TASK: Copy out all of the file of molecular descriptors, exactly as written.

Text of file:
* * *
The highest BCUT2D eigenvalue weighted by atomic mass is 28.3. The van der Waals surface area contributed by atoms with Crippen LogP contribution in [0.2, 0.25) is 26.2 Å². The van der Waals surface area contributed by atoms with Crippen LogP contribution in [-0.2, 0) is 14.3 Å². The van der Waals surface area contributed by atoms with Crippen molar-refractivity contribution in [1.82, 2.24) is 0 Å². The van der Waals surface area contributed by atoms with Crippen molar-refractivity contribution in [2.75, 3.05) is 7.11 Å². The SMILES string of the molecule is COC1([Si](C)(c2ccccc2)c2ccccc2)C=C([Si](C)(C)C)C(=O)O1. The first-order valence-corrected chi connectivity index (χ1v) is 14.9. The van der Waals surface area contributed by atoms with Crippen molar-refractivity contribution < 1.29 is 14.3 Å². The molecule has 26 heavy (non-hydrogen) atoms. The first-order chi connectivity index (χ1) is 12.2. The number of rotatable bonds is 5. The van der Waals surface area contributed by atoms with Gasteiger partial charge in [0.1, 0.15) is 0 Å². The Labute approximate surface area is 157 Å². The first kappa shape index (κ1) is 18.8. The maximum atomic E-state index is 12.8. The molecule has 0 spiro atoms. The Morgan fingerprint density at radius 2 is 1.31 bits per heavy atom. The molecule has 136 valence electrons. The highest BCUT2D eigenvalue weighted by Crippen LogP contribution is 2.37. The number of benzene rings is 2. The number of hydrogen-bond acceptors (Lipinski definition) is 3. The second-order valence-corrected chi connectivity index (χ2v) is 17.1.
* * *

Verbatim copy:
The highest BCUT2D eigenvalue weighted by atomic mass is 28.3. The van der Waals surface area contributed by atoms with Crippen LogP contribution in [0.2, 0.25) is 26.2 Å². The van der Waals surface area contributed by atoms with Crippen LogP contribution in [-0.2, 0) is 14.3 Å². The van der Waals surface area contributed by atoms with Crippen molar-refractivity contribution in [1.82, 2.24) is 0 Å². The van der Waals surface area contributed by atoms with Crippen molar-refractivity contribution in [2.75, 3.05) is 7.11 Å². The SMILES string of the molecule is COC1([Si](C)(c2ccccc2)c2ccccc2)C=C([Si](C)(C)C)C(=O)O1. The first-order valence-corrected chi connectivity index (χ1v) is 14.9. The van der Waals surface area contributed by atoms with Crippen molar-refractivity contribution < 1.29 is 14.3 Å². The molecule has 26 heavy (non-hydrogen) atoms. The first-order chi connectivity index (χ1) is 12.2. The number of rotatable bonds is 5. The van der Waals surface area contributed by atoms with Gasteiger partial charge in [0.1, 0.15) is 0 Å². The Labute approximate surface area is 157 Å². The first kappa shape index (κ1) is 18.8. The maximum atomic E-state index is 12.8. The molecule has 0 spiro atoms. The Morgan fingerprint density at radius 2 is 1.31 bits per heavy atom. The molecule has 136 valence electrons. The highest BCUT2D eigenvalue weighted by Crippen LogP contribution is 2.37. The number of benzene rings is 2. The number of hydrogen-bond acceptors (Lipinski definition) is 3. The second-order valence-corrected chi connectivity index (χ2v) is 17.1.